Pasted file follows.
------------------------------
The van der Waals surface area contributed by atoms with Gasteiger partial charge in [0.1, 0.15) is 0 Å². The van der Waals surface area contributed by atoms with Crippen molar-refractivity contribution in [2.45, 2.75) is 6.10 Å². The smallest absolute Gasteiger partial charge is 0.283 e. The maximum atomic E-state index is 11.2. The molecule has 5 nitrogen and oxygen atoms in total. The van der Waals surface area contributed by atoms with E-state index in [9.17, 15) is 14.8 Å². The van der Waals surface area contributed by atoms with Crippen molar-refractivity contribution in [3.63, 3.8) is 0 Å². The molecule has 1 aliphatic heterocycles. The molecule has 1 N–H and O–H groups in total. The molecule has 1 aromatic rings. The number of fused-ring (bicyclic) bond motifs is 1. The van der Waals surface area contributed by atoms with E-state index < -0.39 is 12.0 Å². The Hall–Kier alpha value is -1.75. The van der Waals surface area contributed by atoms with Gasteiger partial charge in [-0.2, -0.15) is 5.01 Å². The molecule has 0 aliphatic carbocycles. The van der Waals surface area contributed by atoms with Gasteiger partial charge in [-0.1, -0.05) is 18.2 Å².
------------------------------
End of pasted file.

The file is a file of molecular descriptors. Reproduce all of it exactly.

The van der Waals surface area contributed by atoms with Gasteiger partial charge in [0.1, 0.15) is 0 Å². The van der Waals surface area contributed by atoms with Crippen molar-refractivity contribution in [2.45, 2.75) is 6.10 Å². The smallest absolute Gasteiger partial charge is 0.283 e. The maximum atomic E-state index is 11.2. The molecule has 5 nitrogen and oxygen atoms in total. The van der Waals surface area contributed by atoms with E-state index in [9.17, 15) is 14.8 Å². The van der Waals surface area contributed by atoms with Crippen molar-refractivity contribution in [3.63, 3.8) is 0 Å². The molecule has 1 aliphatic heterocycles. The molecule has 1 N–H and O–H groups in total. The molecule has 1 aromatic rings. The number of fused-ring (bicyclic) bond motifs is 1. The van der Waals surface area contributed by atoms with E-state index < -0.39 is 12.0 Å². The Hall–Kier alpha value is -1.75. The van der Waals surface area contributed by atoms with Gasteiger partial charge in [-0.2, -0.15) is 5.01 Å². The molecule has 0 aliphatic carbocycles. The van der Waals surface area contributed by atoms with Gasteiger partial charge in [-0.1, -0.05) is 18.2 Å².